R. Hendrickson, B.S., Asst. Chemist
Ivan Stewart, Ph.D., Asst. Biochemist
D. S. Prosser, Jr., B.S., Asst. Horticulturist
R. W. Olsen, B.S., Biochemist
F. W. Wenzel, Jr., Ph.D., Chemist
Alvin H. Rouse, M.S., Asso. Chemist
H. W. Ford, Ph.D., Asst. Horticulturist
L. C. Knorr, Ph.D., Asso. Histologist4
R. M. Pratt, Ph.D., Asso. Ent.-Pathologist
J. W. Davis, B.S.A., Asst. in Ent.-Path.
W. A. Simanton, Ph.D., Entomologist
E. J. Deazyck, Ph.D., Asso. Horticulturist
C. D. Leonard, Ph.D., Asso. Horticulturist
W. T. Long, M.S., Asst. Horticulturist
M. H. Muma, Ph.D., Asso. Entomologist
F. J. Reynolds, Ph.D., Asso. Hort.
W. F. Spencer, Ph.D., Asst. Chem.
I. H. Holtsberg, B.S.A., Asst. Ento.-Path.
K. G. Townsend, B.S.A., Asst. Ento.-Path.
J. B. Weeks, B.S., Asst. Entomologist
R. B. Johnson, M.S., Asst. Entomologist
W. F. Newhall, Ph.D., Asst. Biochem.
W. F'. Grierson-Jackson, Ph.D., Asst. Chem.
Roger Patrick, Ph.D., Bacteriologist
Marion F. Oberbacher, Ph.D., Asst. Plant
Physiologist
Evert J. Elvin, B.S., Asst. Horticulturist

EVERGLADES STATION, BELLE GLADE
W. T. Forsee, Jr., Ph.D., Chemist Acting in
Charge
R. V. Allison, Ph.D., Fiber Technologist
Thomas Bregger, Ph.D., Physiologist
J. W. Randolph, M.S., Agricultural Engr.
R. W. Kidder, M.S., Asso. Animal Husb.
C. C. Seale, Associate Agronomist
N. C. Hayslip, B.S.A., Asso. Entomologist
E. A. Wolf, M.S., Asst. Horticulturist
W. H. Thames, M.S., Asst. Entomologist
W. N. Stoner, Ph.D., Asst. Plant Path.
W. A. Hills, M.S., Asso. Horticulturist
W. G. Genung, B.S.A., Asst. Entomologist
Frank V. Stevenson, M.S., Asso. Plant Path.
Robert J. Allen, Ph.D., Asst. Agronomist
V. E. Green, Ph.D., Asst. Agronomist
J. F. Darby, Ph.D., Asst. Plant Path.
H. L. Chapman, Jr., M.S.A., Asst. An. Hush.
Thos. G. Bowery, Ph.D., Asst. Entomologist
V. L. Guzman, Ph.D., Asst. Hort.
M. R. Bedsole, M.S.A., Asst. Chem.
J. C. Stephens, B.S., Drainage Engineer
A. E. Kretschmer, Jr., Ph.D., Asst. Soils
Chem.


SUB-TROPICAL STATION, HOMESTEAD
Geo. D. Ruehle, Ph.D., Vice-Dir. in Charge
D. 0. Wolfenbarger, Ph.D., Entomologist
Francis B. Lincoln, Ph.D., Horticulturist
Robert A. Conover, Ph.Di., Plant Path.
John L. Malcolm, Ph.D., Asso. Soils Chemist
R. W. Harkness, Ph.D., Asst. Chemist
R. Bruce Ledin, Ph.D., Asst. Hort.
J. C. Noonan, M.S., Asst. Hort.
M. H. Gallatin, B.S., Soil Conservationist

WEST CENTRAL FLORIDA STATION,
BROOKSVILLE
William Jackson, B.S.A., Animal Husband-
man in Charge 2

RANGE CATTLE STATION, ONA
W. G. Kirk, Ph.D., Vice-Director in Charge
E. M. Hodges, Ph.D., Agronomist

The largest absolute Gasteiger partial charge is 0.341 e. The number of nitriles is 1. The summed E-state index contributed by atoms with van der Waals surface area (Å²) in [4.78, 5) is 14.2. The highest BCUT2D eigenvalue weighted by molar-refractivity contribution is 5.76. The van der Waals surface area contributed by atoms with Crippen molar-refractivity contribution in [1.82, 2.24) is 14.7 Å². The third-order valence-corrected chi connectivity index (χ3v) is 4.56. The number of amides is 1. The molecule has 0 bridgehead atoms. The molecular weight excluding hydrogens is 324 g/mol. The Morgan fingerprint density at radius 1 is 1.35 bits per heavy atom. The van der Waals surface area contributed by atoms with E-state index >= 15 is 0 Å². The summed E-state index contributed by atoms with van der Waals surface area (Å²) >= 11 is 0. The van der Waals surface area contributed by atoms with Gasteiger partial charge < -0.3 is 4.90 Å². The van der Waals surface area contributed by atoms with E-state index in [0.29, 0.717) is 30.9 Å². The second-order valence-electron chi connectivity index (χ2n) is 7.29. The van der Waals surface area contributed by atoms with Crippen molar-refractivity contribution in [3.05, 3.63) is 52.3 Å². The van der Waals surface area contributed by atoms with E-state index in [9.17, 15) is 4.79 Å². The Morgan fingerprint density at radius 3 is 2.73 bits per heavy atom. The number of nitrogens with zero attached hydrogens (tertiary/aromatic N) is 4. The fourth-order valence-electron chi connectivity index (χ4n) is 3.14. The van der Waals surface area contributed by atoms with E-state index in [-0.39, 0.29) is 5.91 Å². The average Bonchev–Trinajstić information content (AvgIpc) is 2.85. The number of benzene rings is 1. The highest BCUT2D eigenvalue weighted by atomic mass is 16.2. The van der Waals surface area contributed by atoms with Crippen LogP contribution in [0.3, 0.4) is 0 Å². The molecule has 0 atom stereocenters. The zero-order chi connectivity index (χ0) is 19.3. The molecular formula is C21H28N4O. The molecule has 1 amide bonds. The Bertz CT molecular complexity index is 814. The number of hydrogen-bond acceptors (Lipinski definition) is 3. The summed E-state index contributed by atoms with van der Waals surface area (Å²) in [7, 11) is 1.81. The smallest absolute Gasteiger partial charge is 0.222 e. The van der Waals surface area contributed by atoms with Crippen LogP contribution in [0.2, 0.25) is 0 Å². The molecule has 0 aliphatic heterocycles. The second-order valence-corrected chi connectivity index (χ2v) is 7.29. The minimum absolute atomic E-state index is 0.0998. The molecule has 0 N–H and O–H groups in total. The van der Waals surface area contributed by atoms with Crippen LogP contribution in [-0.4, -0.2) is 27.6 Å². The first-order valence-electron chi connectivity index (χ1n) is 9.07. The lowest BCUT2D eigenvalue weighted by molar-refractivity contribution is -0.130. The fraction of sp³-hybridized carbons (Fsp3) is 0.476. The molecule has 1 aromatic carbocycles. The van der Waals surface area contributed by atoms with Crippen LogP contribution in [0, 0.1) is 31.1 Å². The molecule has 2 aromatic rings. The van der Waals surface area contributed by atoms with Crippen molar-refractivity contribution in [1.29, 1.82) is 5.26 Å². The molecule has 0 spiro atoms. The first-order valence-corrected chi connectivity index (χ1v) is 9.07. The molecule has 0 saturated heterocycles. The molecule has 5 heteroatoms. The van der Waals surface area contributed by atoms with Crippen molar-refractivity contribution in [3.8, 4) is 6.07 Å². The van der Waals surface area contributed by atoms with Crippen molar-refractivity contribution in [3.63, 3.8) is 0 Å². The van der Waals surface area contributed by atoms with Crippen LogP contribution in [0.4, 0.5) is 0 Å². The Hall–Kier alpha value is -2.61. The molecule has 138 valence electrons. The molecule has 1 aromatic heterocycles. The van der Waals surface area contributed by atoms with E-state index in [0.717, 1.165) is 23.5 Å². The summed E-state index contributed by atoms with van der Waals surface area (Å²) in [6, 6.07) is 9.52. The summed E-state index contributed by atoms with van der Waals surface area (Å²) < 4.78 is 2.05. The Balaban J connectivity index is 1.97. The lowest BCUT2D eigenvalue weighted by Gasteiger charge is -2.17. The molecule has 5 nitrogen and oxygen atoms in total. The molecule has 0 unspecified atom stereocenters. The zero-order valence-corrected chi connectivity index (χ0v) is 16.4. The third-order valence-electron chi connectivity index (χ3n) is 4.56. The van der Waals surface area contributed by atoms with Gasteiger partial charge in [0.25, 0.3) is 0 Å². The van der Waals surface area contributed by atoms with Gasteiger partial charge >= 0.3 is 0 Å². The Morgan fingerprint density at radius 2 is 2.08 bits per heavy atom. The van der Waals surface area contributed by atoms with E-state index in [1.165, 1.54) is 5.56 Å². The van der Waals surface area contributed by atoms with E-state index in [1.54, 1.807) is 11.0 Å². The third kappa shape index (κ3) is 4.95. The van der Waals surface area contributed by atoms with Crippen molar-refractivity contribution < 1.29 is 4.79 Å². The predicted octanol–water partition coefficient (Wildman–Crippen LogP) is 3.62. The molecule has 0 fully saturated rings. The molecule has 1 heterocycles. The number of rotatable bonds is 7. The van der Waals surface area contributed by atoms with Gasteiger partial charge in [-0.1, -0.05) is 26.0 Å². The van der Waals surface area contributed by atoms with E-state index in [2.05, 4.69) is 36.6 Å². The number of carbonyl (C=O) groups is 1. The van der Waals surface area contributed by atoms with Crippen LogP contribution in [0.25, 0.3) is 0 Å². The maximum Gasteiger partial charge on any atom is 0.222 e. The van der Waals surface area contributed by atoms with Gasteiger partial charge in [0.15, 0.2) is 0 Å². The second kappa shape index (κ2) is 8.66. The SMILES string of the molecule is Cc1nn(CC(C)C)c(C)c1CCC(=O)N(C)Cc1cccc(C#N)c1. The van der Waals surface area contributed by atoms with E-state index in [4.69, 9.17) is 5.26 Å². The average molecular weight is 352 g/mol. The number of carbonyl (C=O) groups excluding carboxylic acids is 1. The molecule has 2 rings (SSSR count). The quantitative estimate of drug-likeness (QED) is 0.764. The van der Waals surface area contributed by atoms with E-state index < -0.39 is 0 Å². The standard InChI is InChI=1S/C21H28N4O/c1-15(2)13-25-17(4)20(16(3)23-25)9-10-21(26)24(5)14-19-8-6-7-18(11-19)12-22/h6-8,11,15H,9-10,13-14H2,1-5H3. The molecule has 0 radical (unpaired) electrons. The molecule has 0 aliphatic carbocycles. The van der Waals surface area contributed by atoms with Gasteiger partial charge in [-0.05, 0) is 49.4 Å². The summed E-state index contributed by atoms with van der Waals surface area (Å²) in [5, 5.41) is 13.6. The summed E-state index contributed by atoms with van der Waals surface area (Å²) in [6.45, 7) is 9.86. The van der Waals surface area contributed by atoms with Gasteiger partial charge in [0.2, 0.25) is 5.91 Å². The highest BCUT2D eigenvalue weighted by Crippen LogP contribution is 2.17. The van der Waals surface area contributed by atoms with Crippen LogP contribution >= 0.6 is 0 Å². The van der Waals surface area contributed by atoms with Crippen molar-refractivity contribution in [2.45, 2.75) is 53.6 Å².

D. W. Jones, M.S., Asst. Soil Technologist

CENTRAL FLORIDA STATION, SANFORD
R. W. Ruprecht, Ph.D., Vice-Dir. in Charge
J. W. Wilson, Sc.D., Entomologist
P. J. Westgate, Ph.D., Asso. Hort.
Ben. F. Whitner, Jr., B.S.A., Asst. Hort.
Geo. Swank, Jr., Ph.D., Asst. Plant Path.

WEST FLORIDA STATION, JAY
C. E. Hutton, Ph.D., Vice-Director in Charge
H. W. Lundy, B.S.A., Associate Agronomist
W. R. Langford, Ph.D., Asst. Agronomist

SUWANNEE VALLEY STATION,
LIVE OAK
G. E. Ritchey, M.S., Agronomist in Charge

GULF COAST STATION, BRADENTON
E. L. Spencer, Ph.D., Soils Chemist in Charge
E. G. Kelsheimer, Ph.D., Entomologist
David G. A. Kelbert, Asso. Horticulturist
Robert O. Magie, Ph.D., Plant Pathologist
J. M. Walter, Ph.D., Plant Pathologist
Donald S. Burgis, M.S.A., Asst. Hort.
C. M. Geraldson, Ph.D., Asst. Horticulturist
Amegda Jack, M.S., Asst. Soils Chemist


FIELD LABORATORIES

Watermelon, Grape, Pasture-Leesburg
C. C. Helms, Jr., B.S., Asst. Agronomist
L. H. Stover, Assistant in Horticulture

Strawberry-Plant City
A. N. Brooks, Ph.D., Plant Pathologist

Vegetables-Hastings
A. H. Eddins, Ph.D., Plant Path. in Charge
E. N. MeCubbin, Ph.D., Horticulturist
T. M. Dobrovsky, Ph.D., Asst. Entomologist

Pecans-Monticello
A. M. Phillips, B.S., Asso. Entomologist
John R. Large, M.S., Asso. Plant Path.

Frost Forecasting-Lakeland
Warren O. Johnson, B.S., Meteorologist2

1 Head of Department
2 In cooperation with U. S.
3 Cooperative, other divisions, U. of F.
4On leave












CONTENTS


Page


INTRODUCTION


PART I. BOTANICAL CHARACTERISTICS -.


Introduction ....................................


Tung Tree .........................

Botany ...- ..-.... ..-- ......


M u-Oil Tree .......- .........

Botany .................... ...............


Japan Wood Oil Tree .....................

Botany ....................................


Candlenut Tree ................ ......

Botany .............. -- ..--..


Soft Lumbang ...........-..............

Botany .......... .-................ .....


Key to Species of Aleurites .........


Acknowledgment ................ ---


Literature Cited ..............-...........-


-.. ..- ..- ..- .... -.-.. ........ ... ... 5


.....-- ................................ 5


- -..-.-.-..-. ...- .-- ...... ...... ... 5

- --- --- ---- ------- ---- .-.-.-.- ..... 6


.....-.............- ...... ... ......... ... 11

--- --.. -..-.-.-.-..- -......- ...... 12


..-.-......-......-....................... 1

-. --.. -.....- ...- ........ .. 17